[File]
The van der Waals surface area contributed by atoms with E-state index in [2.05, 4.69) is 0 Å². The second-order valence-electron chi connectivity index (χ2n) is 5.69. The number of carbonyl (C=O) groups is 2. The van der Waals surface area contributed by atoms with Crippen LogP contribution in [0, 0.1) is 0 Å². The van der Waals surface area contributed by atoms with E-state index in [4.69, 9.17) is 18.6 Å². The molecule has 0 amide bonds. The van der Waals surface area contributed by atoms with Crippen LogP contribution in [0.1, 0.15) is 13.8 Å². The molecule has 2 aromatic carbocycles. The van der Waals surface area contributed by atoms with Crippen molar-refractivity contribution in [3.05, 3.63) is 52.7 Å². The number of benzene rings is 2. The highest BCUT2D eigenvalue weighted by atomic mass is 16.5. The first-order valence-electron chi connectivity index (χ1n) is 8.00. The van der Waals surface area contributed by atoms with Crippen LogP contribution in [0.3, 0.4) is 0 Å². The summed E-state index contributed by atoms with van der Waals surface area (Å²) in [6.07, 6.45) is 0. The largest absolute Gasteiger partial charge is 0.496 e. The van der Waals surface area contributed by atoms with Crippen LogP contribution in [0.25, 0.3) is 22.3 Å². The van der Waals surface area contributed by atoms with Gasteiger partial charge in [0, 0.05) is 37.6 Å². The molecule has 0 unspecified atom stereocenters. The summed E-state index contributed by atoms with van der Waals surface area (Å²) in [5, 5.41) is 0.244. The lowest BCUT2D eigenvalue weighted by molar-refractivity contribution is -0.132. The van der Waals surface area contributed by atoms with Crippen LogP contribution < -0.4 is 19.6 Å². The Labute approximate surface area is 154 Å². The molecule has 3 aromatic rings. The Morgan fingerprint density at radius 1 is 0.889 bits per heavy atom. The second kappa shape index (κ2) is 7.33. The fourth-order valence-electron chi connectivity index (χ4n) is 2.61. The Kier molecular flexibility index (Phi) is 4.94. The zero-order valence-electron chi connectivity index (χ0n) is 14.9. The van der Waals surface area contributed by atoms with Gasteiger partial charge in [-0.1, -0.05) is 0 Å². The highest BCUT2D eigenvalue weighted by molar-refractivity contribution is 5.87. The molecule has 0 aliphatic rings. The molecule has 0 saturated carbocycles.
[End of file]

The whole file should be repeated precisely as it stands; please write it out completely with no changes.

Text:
The van der Waals surface area contributed by atoms with E-state index in [2.05, 4.69) is 0 Å². The second-order valence-electron chi connectivity index (χ2n) is 5.69. The number of carbonyl (C=O) groups is 2. The van der Waals surface area contributed by atoms with Crippen LogP contribution in [0, 0.1) is 0 Å². The van der Waals surface area contributed by atoms with E-state index in [4.69, 9.17) is 18.6 Å². The molecule has 0 amide bonds. The van der Waals surface area contributed by atoms with Crippen LogP contribution in [0.1, 0.15) is 13.8 Å². The molecule has 2 aromatic carbocycles. The van der Waals surface area contributed by atoms with Crippen molar-refractivity contribution in [3.05, 3.63) is 52.7 Å². The number of benzene rings is 2. The highest BCUT2D eigenvalue weighted by atomic mass is 16.5. The first-order valence-electron chi connectivity index (χ1n) is 8.00. The van der Waals surface area contributed by atoms with Crippen LogP contribution in [0.3, 0.4) is 0 Å². The summed E-state index contributed by atoms with van der Waals surface area (Å²) in [6.07, 6.45) is 0. The largest absolute Gasteiger partial charge is 0.496 e. The van der Waals surface area contributed by atoms with Crippen LogP contribution in [0.25, 0.3) is 22.3 Å². The van der Waals surface area contributed by atoms with Gasteiger partial charge in [0, 0.05) is 37.6 Å². The molecule has 0 unspecified atom stereocenters. The summed E-state index contributed by atoms with van der Waals surface area (Å²) in [5, 5.41) is 0.244. The lowest BCUT2D eigenvalue weighted by molar-refractivity contribution is -0.132. The van der Waals surface area contributed by atoms with Crippen LogP contribution < -0.4 is 19.6 Å². The Labute approximate surface area is 154 Å². The molecule has 3 aromatic rings. The Morgan fingerprint density at radius 1 is 0.889 bits per heavy atom. The second kappa shape index (κ2) is 7.33. The fourth-order valence-electron chi connectivity index (χ4n) is 2.61. The Kier molecular flexibility index (Phi) is 4.94. The zero-order valence-electron chi connectivity index (χ0n) is 14.9. The van der Waals surface area contributed by atoms with Gasteiger partial charge in [-0.1, -0.05) is 0 Å². The highest BCUT2D eigenvalue weighted by molar-refractivity contribution is 5.87. The molecule has 0 aliphatic rings. The molecule has 0 saturated carbocycles.